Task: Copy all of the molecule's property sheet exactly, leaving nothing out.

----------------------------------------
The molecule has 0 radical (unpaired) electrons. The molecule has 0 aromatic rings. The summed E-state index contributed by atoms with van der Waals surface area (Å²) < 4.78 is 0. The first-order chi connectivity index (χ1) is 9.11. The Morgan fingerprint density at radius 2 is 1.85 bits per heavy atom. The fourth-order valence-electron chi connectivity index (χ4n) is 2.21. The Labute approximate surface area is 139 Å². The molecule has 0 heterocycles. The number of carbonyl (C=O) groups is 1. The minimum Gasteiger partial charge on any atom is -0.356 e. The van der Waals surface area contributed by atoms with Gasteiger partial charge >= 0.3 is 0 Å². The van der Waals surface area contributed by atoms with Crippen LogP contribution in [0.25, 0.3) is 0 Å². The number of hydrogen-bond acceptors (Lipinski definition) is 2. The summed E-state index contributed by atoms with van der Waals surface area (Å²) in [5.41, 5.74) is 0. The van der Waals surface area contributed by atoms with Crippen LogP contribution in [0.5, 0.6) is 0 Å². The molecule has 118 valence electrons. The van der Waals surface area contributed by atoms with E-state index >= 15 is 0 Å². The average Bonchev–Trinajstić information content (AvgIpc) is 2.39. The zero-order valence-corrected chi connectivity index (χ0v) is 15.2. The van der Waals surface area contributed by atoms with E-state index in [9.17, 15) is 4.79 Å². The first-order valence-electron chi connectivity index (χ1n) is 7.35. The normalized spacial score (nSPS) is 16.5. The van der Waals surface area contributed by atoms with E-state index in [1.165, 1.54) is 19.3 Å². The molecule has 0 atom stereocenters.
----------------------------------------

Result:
The molecule has 0 radical (unpaired) electrons. The molecule has 0 aromatic rings. The summed E-state index contributed by atoms with van der Waals surface area (Å²) < 4.78 is 0. The first-order chi connectivity index (χ1) is 9.11. The Morgan fingerprint density at radius 2 is 1.85 bits per heavy atom. The fourth-order valence-electron chi connectivity index (χ4n) is 2.21. The Labute approximate surface area is 139 Å². The molecule has 0 heterocycles. The number of carbonyl (C=O) groups is 1. The minimum Gasteiger partial charge on any atom is -0.356 e. The van der Waals surface area contributed by atoms with Gasteiger partial charge >= 0.3 is 0 Å². The van der Waals surface area contributed by atoms with Crippen LogP contribution in [0.25, 0.3) is 0 Å². The number of hydrogen-bond acceptors (Lipinski definition) is 2. The summed E-state index contributed by atoms with van der Waals surface area (Å²) in [5.41, 5.74) is 0. The van der Waals surface area contributed by atoms with Crippen LogP contribution in [0.5, 0.6) is 0 Å². The molecule has 118 valence electrons. The van der Waals surface area contributed by atoms with E-state index >= 15 is 0 Å². The average Bonchev–Trinajstić information content (AvgIpc) is 2.39. The zero-order valence-corrected chi connectivity index (χ0v) is 15.2. The van der Waals surface area contributed by atoms with E-state index in [9.17, 15) is 4.79 Å². The first-order valence-electron chi connectivity index (χ1n) is 7.35. The normalized spacial score (nSPS) is 16.5. The van der Waals surface area contributed by atoms with E-state index in [1.165, 1.54) is 19.3 Å². The molecule has 0 atom stereocenters.